In all fairness, there has been hostility on both sides to make the Hatfields and the McCoys seem like a block party. Neither side has elaborated on where the hatred for the other side started, but it seems that there has been a general dislike for the other for some time.
So when Mikhail Grabovski was asked about the effort being put forth by the Kostitsyns in the World Championships this season, I was expecting Grabovski to at least utter a "no comment" if he was on his very best behavior. What reporters received from Grabovski left a few eyebrows raised.
"It's not a problem, the Kostitsyns. I think they helped when they came here. I don't want to say that when they came we stopped playing.Is this the same Mikhail Grabovski who said that Sergei Kostitsyn was no longer Belarussian in 2009?
"That's just not right."
"I think he is not Belarusian now, he is French, because I never fight with Belarusian guys. I don't know why he wants to fight with me. If he wants to fight, we'll go in the street and, every minute of every day, I'll wait for him and we'll fight."According to a report on February 5, 2009, Andrei Kostitsyn said the feud started because "[h]e talks too much in the Russian newspapers about me and my brother." If that's the case, I can see why the Kostitsyns may have a bit of anger towards Grabovski, but I'm not sure why they simply can't come to an agreement over speaking to reporters.
It seems, however, that Grabovski's tune has changed as he actually stuck up for his arch-nemeses in this year's World Championship. Of course, Sergei Kostitsyn doesn't really factor into the equation as often now that he's playing in Nashville, and having his brother join him on the Predators may actually allow this feud to simmer. Time heals all wounds, apparently.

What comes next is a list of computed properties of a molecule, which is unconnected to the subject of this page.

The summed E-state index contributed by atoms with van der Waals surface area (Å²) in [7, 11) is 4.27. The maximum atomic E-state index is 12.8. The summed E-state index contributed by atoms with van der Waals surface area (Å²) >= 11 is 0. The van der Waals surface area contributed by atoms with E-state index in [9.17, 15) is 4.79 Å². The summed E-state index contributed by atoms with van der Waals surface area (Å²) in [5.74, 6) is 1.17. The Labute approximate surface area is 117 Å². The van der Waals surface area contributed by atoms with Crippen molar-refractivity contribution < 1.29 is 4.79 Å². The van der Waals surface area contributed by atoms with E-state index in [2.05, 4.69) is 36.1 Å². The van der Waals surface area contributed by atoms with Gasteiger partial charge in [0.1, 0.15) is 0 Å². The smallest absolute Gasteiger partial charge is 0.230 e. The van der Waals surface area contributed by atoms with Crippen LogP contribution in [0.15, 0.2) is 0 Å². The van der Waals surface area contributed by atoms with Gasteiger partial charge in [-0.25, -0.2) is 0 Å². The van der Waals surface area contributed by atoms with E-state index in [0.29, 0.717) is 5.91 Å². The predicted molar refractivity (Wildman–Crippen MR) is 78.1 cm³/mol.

Of course, the three Belarussians played together with the Hamilton Bulldogs in the AHL and for a short time with the Canadiens, so it's not like these three players haven't known each other for while. They grew up together, they played in Belarus together, and they all made it to the NHL. There has been ample time to bury the hatchet, but Sergei Kostitsyn explained to Puck Daddy's Dmitry Chesnokov that he had nothing to say to Grabovski about his talking to reporters in Belarus.
Why would I ask him? It is pointless to ask. I have nothing to talk to him about."Maybe Sergei Kostitsyn DOES have something to take to Grabovski about after he came to the defence of his two national teammates. If a hatchet was needed to be buried, it looks like Grabovski may have shoveled the first pile of dirt upon the axe in the hole in the ground.
One comment may not heal the wounds opened between these proud hockey players, but if they are looking to find some common ground, some kind words go a long, long way. They don't need to be best friends by any means, but co-existing as the biggest stars of the Belarussian national team is vital for this team to move forward from its fourteenth-place finish for the second year in a row.
Kind Kostitsyns? Gracious Grabovski? Cats and dogs living together? It can happen.
Until next time, keep your sticks on the ice!